Callicerus obscurus Gravenhorst, 1802

Brunke, Adam J., Klimaszewski, Jan, Dorval, Julie-Anne, Bourdon, Caroline, Paiero, Steven M. & Marshall, Stephen A., 2012, New species and distributional records of Aleocharinae (Coleoptera, Staphylinidae) from Ontario, Canada, with a checklist of recorded species, ZooKeys 186, pp. 119-206: 148-149

publication ID

http://dx.doi.org/10.3897/zookeys.186.2947

publication LSID

lsid:zoobank.org:pub:4965AC0D-03B2-456B-BB3A-5BF652424067

persistent identifier

http://treatment.plazi.org/id/C536FD23-8EDF-AB2D-A602-757BD43E4F79

treatment provided by

ZooKeys by Pensoft

scientific name

Callicerus obscurus Gravenhorst, 1802
status

New Canadian Record

Callicerus obscurus Gravenhorst, 1802   New Canadian Record Figs 64142-143Map 64

Material examined.

CANADA: ON:Hamilton Div., Hamilton, 15.v.1985, M. Sanborne, 1 (CNC); Huron Co., Brucefield, hedgerow, pitfall, 11.v.2009, A. Brunke, 1 (DEBU), same data except: 22.vi.2009, 1 (DEBU), Auburn, hedgerow, pitfall, 11.v.2010, A. Brunke, 1 (DEBU).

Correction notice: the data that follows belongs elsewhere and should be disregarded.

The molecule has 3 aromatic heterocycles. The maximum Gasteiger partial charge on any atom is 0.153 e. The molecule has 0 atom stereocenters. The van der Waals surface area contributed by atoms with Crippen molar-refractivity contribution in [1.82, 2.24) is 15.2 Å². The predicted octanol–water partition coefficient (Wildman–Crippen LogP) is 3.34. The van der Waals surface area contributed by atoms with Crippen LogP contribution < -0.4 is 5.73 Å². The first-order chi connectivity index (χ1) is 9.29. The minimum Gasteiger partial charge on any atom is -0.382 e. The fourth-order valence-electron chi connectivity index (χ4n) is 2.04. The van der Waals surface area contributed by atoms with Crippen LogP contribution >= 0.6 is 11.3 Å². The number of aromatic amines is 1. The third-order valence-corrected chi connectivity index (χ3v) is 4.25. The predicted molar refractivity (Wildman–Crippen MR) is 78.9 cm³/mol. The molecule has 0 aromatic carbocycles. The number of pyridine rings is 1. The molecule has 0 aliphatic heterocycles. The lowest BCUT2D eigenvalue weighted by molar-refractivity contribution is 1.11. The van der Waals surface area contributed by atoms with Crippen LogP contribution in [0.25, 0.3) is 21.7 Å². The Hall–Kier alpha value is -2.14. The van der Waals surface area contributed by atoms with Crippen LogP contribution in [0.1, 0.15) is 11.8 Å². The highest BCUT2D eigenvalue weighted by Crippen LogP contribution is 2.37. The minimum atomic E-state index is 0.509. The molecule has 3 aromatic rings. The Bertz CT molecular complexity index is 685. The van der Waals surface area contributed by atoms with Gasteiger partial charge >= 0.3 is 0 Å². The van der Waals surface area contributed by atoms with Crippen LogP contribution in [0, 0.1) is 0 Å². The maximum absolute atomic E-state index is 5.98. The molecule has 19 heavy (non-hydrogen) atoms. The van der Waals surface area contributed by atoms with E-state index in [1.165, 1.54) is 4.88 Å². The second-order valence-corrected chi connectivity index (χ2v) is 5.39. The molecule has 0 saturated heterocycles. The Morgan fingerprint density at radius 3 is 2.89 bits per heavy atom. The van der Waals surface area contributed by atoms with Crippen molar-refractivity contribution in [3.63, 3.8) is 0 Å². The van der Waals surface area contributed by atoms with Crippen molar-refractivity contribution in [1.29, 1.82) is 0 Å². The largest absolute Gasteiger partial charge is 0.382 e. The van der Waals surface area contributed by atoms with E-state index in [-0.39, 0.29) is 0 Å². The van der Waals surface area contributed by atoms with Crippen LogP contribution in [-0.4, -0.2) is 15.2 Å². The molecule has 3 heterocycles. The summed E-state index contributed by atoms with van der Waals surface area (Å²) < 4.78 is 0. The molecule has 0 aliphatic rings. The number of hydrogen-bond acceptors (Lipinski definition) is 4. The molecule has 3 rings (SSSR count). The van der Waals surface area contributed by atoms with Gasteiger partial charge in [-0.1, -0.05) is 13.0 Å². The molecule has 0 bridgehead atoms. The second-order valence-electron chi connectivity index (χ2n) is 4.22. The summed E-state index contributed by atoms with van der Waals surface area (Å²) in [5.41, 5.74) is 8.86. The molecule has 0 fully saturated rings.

Distribution.

Canada: ON; western Palaearctic ( Assing 2001; Gusarov 2003b). Adventive in Canada.

Comments.

Callicerus obscurus   is recorded from Canada for the first time based on Ontario specimens mostly collected in agricultural hedgerows. Gusarov (2003b) first reported this species from North America in an online catalog of North American Athetini   based on specimens collected in Ontario (V. Gusarov, pers. comm). The ' undescribed Callicerus   s.str.' from Ontario groundhog burrows mentioned by Ashe (in Newton et al. 2000) may in fact be this adventive species. Therefore, all Callicerus   in North America may be introduced. Males of Callicerus obscurus   are easily recognized by their extremely elongate antennomere 10. In North America, Callicerus obscurus   may be separated externally from Callicerus rigidicornis   by the more elongate pronotum (Fig. 64).

Callicerus obscurus   inhabits open and forested habitats in its native range and was suggested to be largely subterranean by Assing (2001) based on highly seasonal (mostly spring) surface activity and the low numbers of individuals captured in each collection event.